How sharing wealth makes us happy
If politicians want productive citizens, they need to share growing wealth equally
Every government wants to increase GDP in order to better the lives of its citizens. But if politicians want truly happy and productive people, they must ensure the growing wealth is distributed evenly, according to new research by Selin Kesebir
Between 1946 and 1970, the US economy boomed. But, the overall well-being of the American people didn’t go the same way. This is the 'Easterlin Paradox', named after economist Richard Easterlin who first explored it in 1974: wellbeing is more than having more, and more wealth does not always bring more happiness to a nation.
The observation hasn’t held up all that well. Economists have pointed out that certain countries, including the Netherlands, Sweden and the UK have indeed got happier as they have become wealthier. So what’s going on?
Selin Kesebir, Assistant Professor of Organisational Behaviour at London Business School, and Shigehiro Oishi, Professor of Psychology at the University of Virginia discovered that the paradox can be explained, at least partly, by something not considered until now: income inequality.
Sharing is caring
The pair looked at 34 countries and found that when the gap between wealthy and poor remains or grows as a country gets richer, overall happiness levels do not rise. When income inequality is taken into account then, the Easterlin Paradox isn’t so paradoxical any more.
By examining the relationship between GDP and income equality and comparing it to levels of wellbeing, they confirmed that for wealthier nations, the relationship between GDP and wellbeing was positive, after controlling for effects of income inequality. In other words, the citizens of a country like Finland, which has grown richer over time, did indeed also grow happier. Finland, like the other Scandinavian countries, is famed for its social progression.
In countries where increases in GDP decreased citizens’ wellbeing, Dr Kesebir and Oishi found a common theme: income inequality. Latin American countries, for example, have much higher income inequality than European countries, or Japan. Latin America, according to an IMF Working Paper last year, remains the most unequal region in the world. But in 2014 Latin America’s GDP grew by an annual average of over 4%, almost twice the rate of the 1980s and 1990s.
“For a nation’s life satisfaction to increase, producing more wealth is not sufficient,” say Dr Kesebir and OIshi. “The fair distribution of the added wealth may critically determine whether life satisfaction will rise on the whole. On the basis of our findings, it is safe to say that if income and happiness go together, it is when income is distributed evenly. Even growth is happy growth, and uneven growth is unhappy growth. Considering the recent trend of growing income inequality in many parts of the world our findings suggest that more instances of the Easterlin Paradox will be observed, with economic growth not necessarily increasing the happiness of a country’s citizens.”
A poor deal
The UK is one of the most unequal developed nations in the world, according to an OECD (Organization for Economic Cooperation and Development) report published last year, warning that countries with a bigger gap between rich and poor risk stunting economic growth and damaging the fabric of society. The study echoed the findings of Dr Kesebir and OIshi, stating that for some countries, growth has disproportionately benefited high-income groups and left lower income households behind.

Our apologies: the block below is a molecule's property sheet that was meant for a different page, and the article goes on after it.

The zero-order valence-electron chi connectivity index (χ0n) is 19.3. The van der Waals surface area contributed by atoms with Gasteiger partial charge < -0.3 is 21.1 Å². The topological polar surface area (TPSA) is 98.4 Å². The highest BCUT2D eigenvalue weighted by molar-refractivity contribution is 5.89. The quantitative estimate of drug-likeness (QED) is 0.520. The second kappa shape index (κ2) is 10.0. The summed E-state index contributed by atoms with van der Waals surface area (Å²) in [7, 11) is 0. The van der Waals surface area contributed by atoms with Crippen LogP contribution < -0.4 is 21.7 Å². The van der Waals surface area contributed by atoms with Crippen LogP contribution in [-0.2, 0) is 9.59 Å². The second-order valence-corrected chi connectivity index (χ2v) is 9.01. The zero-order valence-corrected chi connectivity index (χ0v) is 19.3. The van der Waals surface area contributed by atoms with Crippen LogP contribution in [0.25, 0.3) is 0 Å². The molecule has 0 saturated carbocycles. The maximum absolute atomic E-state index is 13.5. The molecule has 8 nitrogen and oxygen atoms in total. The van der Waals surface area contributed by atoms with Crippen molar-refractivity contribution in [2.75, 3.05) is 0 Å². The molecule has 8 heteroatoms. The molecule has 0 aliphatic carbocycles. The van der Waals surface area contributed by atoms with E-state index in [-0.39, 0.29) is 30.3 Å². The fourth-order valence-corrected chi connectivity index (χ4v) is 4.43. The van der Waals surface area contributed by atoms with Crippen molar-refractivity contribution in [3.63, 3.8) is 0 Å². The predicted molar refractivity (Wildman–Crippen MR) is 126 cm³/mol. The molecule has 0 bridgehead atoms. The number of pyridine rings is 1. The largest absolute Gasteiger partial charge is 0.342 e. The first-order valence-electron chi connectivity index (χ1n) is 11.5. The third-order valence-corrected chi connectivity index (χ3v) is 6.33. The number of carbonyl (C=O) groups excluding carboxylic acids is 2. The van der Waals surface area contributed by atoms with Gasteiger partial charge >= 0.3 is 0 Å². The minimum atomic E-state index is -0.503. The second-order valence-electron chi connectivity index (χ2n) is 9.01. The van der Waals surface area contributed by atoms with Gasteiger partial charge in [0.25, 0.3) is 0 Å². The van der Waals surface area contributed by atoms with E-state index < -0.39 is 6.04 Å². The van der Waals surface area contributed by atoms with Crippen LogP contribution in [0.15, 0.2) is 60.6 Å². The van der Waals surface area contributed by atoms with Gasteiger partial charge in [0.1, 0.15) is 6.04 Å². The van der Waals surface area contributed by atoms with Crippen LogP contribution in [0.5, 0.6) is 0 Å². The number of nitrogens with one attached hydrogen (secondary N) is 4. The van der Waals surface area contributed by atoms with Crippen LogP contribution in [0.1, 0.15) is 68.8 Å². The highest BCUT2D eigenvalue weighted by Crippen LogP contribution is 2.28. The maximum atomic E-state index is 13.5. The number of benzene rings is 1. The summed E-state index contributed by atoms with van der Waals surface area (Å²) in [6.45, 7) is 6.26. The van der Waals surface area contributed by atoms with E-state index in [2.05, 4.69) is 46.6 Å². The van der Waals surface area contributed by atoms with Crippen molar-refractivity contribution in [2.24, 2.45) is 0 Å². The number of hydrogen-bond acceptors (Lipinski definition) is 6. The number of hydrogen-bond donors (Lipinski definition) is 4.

This doesn’t bode well for the nations at the top of the list: Chile, Mexico, Turkey, the US, Israel and the UK. Behind them are Greece, Estonia, Portugal and Japan. Researchers discovered that inequality across all 34 member states between 1985 and 2005 negatively affected GDP growth between 1990 and 2010.
One explanation for this is that poorer citizens tend to spend every last bit of their income, whereas richer people more often save it. Much of the extra money the wealthy keep under their belts doesn’t go into circulation in the real economy. This has a direct effect on the GDP of a country.
“This compelling evidence proves that addressing high and growing inequality is critical to promote strong and sustained growth and needs to be at the centre of the policy debate,” said OECD’s secretary general, Angel Gurria. So if the OECD have proved that inequality stunts GDP growth, and Dr Kesebir and OIshi have found that citizens would be happier and therefore more productive, increasing GDP even further, if the wealth of their country was shared equally, why isn’t every country in the world taking heed?
A common answer is that governments aren’t to blame. Globalisation and technological change have made most people less competitive, while the wealthy have become more competitive. That makes sense if you consider that the jobs most people did are now done by machines, computers or by outsourcing labour abroad to under-paid workers.
But this misses something. Political power has become increasingly concentrated into the hands of a corporate and financial elite that makes, or at least influences the economic rules of their society. Robert B. Reich, secretary of labour in the Clinton administration, said in Newsweek that reversing the trend of widening inequality requires reversing the upward pre-distributions within the rules of the market, and giving average people the bargaining power they need to get a larger share of the gain from growth.
Perhaps we should be looking to politics instead of economics to answer this particular problem. Whether your interest lies in GDP growth, or just being happy, if the country you live in doesn’t share its wealth around equally, nobody wins.
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